The first spec for a wireless version of the ubiquitous USB standard has been completed.

Wireless USB 1.0 is out, although there is still some work to be done and questions remain about its prospects for widespread adoption.

The spec was created by the Wireless USB Promoter Group, a league of seven vendors that includes Intel and Microsoft. The group has now handed over management of the standard to the USB Implementers Forum (USB-IF), the governing body for all USB specifications, said Jeff Ravencraft, president of the group.

Testing for compliance and inter-operability should begin by the end of this quarter in a lab being set up at Intel, he said. The group is aiming for the plug-and-play simplicity of the current wired USB and will certify all products for inter-operability before it allows a Wireless USB logo on the packaging, he said.

However, the promoter group is still working out a procedure for introducing two Wireless USB devices for the first time, called "association". Testing for that element of the technology should begin in the third quarter, and the first fully certified products should hit the market late this year, he said.

Wireless USB is intended as a high-speed cable replacement for connections between PCs and consumer electronics devices, or from one device to another. It is based on UWB (ultrawideband), a high-speed, short-range technology that allows Wireless USB to match the speed of wired USB 2.0, achieving 480Mbit/s at a distance of three metres. However, standardisation of UWB in the Institute of Electrical and Electronics Engineers (IEEE) is stalled, with two opposing camps meanwhile going forward with incompatible approaches.

Wireless USB is based on technology backed by one of those parties, the WiMedia Alliance, of which Intel is a key member. In addition, UWB has not been approved for use by most regulatory bodies outside the US because of concerns over possible interference with other wireless technologies.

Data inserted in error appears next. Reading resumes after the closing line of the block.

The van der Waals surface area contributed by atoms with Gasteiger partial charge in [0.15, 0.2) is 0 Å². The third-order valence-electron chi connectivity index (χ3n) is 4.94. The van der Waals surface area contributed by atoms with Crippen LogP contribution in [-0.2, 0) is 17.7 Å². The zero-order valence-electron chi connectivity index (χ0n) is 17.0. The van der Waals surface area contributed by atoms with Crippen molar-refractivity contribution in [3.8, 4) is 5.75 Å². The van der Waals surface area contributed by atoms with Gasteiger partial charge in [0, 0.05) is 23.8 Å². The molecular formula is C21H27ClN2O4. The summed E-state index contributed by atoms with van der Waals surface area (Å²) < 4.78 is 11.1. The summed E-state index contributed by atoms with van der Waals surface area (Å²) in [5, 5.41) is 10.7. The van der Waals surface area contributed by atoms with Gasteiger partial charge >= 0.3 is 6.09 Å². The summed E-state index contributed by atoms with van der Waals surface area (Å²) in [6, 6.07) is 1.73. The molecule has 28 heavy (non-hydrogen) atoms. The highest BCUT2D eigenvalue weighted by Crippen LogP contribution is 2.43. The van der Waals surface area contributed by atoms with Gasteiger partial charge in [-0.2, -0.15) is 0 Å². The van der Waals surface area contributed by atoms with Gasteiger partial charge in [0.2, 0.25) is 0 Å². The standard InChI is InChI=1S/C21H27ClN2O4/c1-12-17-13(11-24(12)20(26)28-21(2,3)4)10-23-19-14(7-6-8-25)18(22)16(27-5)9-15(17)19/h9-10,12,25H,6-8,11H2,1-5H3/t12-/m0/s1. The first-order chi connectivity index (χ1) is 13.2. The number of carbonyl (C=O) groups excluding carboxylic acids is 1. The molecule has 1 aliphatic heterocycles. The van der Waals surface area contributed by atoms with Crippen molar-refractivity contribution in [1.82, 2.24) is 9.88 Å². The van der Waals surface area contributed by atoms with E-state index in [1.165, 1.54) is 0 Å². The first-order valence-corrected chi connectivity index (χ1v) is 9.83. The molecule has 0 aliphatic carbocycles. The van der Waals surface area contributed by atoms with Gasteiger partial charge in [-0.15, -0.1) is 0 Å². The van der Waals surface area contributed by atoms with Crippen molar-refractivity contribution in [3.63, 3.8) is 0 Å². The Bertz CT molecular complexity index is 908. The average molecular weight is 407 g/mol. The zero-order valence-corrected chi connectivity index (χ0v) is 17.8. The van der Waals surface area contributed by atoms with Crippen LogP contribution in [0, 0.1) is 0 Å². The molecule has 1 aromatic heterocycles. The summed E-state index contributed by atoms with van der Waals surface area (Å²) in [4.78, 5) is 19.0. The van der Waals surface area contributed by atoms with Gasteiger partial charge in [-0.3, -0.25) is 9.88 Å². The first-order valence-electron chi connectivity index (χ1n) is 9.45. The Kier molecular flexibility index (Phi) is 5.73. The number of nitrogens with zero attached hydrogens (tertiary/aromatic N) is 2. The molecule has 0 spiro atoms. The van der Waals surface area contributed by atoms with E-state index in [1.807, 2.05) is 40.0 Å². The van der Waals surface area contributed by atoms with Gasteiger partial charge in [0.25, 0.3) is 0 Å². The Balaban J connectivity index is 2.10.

Those factors cloud Wireless USB's prospects for reaching the economies of scale that will bring down costs, according to ABI Research analyst Dan Benjamin. Meanwhile, Bluetooth has gained some footing as a wireless cable replacement over the past several years and may get its own speed boost using UWB, and there is a wireless form of the IEEE 1394 interconnect standard in development, Benjamin said.

Ravencraft stands by Wireless USB's embrace of WiMedia. "There doesn't seem to be any light at the end of the tunnel on the deadlock in the IEEE," he said. "At some point you have to make a decision and go with it. We've done that."

As for reaching low costs through economies of scale, Ravencraft is confident the US is big enough to create a mass market on its own and success here will lead to acceptance elsewhere. "When the rest of the world sees the productivity, and the revenue streams, and the employment numbers, they're going to say, 'Hey, why aren't we doing that, again?'"

Wireless USB does have backing from big names. In addition to Intel and Microsoft, the Wireless USB Promoter Group includes HP, Agere, NEC, Philips and Samsung.

There is a real demand for a high-speed cable replacement technology for some uses, ABI's Benjamin said. For example, the best way to keep a handheld digital camcorder connected to a PC would be wirelessly, without a cable to get in the way, he pointed out. But streaming the video signal would take a lot of bandwidth. "We don't really have a way to do wireless communication at this level of speed," he said.